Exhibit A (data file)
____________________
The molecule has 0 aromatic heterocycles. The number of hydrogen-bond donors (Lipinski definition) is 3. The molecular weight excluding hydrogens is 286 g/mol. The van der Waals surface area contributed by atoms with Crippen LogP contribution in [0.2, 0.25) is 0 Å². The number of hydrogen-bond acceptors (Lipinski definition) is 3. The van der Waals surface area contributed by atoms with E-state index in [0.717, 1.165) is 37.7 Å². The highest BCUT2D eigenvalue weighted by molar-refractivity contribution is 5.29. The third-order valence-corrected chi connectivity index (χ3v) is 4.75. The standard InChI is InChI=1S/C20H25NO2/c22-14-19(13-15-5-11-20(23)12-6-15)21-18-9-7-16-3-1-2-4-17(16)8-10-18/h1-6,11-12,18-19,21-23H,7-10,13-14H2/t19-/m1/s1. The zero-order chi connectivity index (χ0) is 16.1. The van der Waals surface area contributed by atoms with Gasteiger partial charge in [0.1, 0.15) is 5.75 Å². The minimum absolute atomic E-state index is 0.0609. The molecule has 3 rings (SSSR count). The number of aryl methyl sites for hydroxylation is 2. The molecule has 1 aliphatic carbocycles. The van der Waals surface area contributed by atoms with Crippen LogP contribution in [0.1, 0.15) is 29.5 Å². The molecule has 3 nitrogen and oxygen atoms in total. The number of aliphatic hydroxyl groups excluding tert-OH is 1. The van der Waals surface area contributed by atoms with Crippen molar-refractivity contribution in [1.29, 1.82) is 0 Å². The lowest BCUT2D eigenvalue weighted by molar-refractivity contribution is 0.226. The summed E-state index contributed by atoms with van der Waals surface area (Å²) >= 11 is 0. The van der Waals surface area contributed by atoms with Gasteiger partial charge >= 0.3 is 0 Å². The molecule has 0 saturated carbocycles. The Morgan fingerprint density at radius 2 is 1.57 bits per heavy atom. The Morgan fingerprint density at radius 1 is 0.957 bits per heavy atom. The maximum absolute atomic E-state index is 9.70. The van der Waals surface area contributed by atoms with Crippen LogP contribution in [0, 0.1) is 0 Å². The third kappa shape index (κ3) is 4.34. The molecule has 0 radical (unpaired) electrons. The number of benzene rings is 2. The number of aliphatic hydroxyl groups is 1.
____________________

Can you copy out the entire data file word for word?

The molecule has 0 aromatic heterocycles. The number of hydrogen-bond donors (Lipinski definition) is 3. The molecular weight excluding hydrogens is 286 g/mol. The van der Waals surface area contributed by atoms with Crippen LogP contribution in [0.2, 0.25) is 0 Å². The number of hydrogen-bond acceptors (Lipinski definition) is 3. The van der Waals surface area contributed by atoms with E-state index in [0.717, 1.165) is 37.7 Å². The highest BCUT2D eigenvalue weighted by molar-refractivity contribution is 5.29. The third-order valence-corrected chi connectivity index (χ3v) is 4.75. The standard InChI is InChI=1S/C20H25NO2/c22-14-19(13-15-5-11-20(23)12-6-15)21-18-9-7-16-3-1-2-4-17(16)8-10-18/h1-6,11-12,18-19,21-23H,7-10,13-14H2/t19-/m1/s1. The zero-order chi connectivity index (χ0) is 16.1. The van der Waals surface area contributed by atoms with Gasteiger partial charge in [0.1, 0.15) is 5.75 Å². The minimum absolute atomic E-state index is 0.0609. The molecule has 3 rings (SSSR count). The number of aryl methyl sites for hydroxylation is 2. The molecule has 1 aliphatic carbocycles. The van der Waals surface area contributed by atoms with Crippen LogP contribution in [0.1, 0.15) is 29.5 Å². The molecule has 3 nitrogen and oxygen atoms in total. The number of aliphatic hydroxyl groups excluding tert-OH is 1. The van der Waals surface area contributed by atoms with Crippen molar-refractivity contribution in [1.29, 1.82) is 0 Å². The lowest BCUT2D eigenvalue weighted by molar-refractivity contribution is 0.226. The summed E-state index contributed by atoms with van der Waals surface area (Å²) >= 11 is 0. The van der Waals surface area contributed by atoms with Gasteiger partial charge >= 0.3 is 0 Å². The molecule has 0 saturated carbocycles. The Morgan fingerprint density at radius 2 is 1.57 bits per heavy atom. The Morgan fingerprint density at radius 1 is 0.957 bits per heavy atom. The maximum absolute atomic E-state index is 9.70. The van der Waals surface area contributed by atoms with Crippen LogP contribution in [0, 0.1) is 0 Å². The third kappa shape index (κ3) is 4.34. The molecule has 0 radical (unpaired) electrons. The number of benzene rings is 2. The number of aliphatic hydroxyl groups is 1.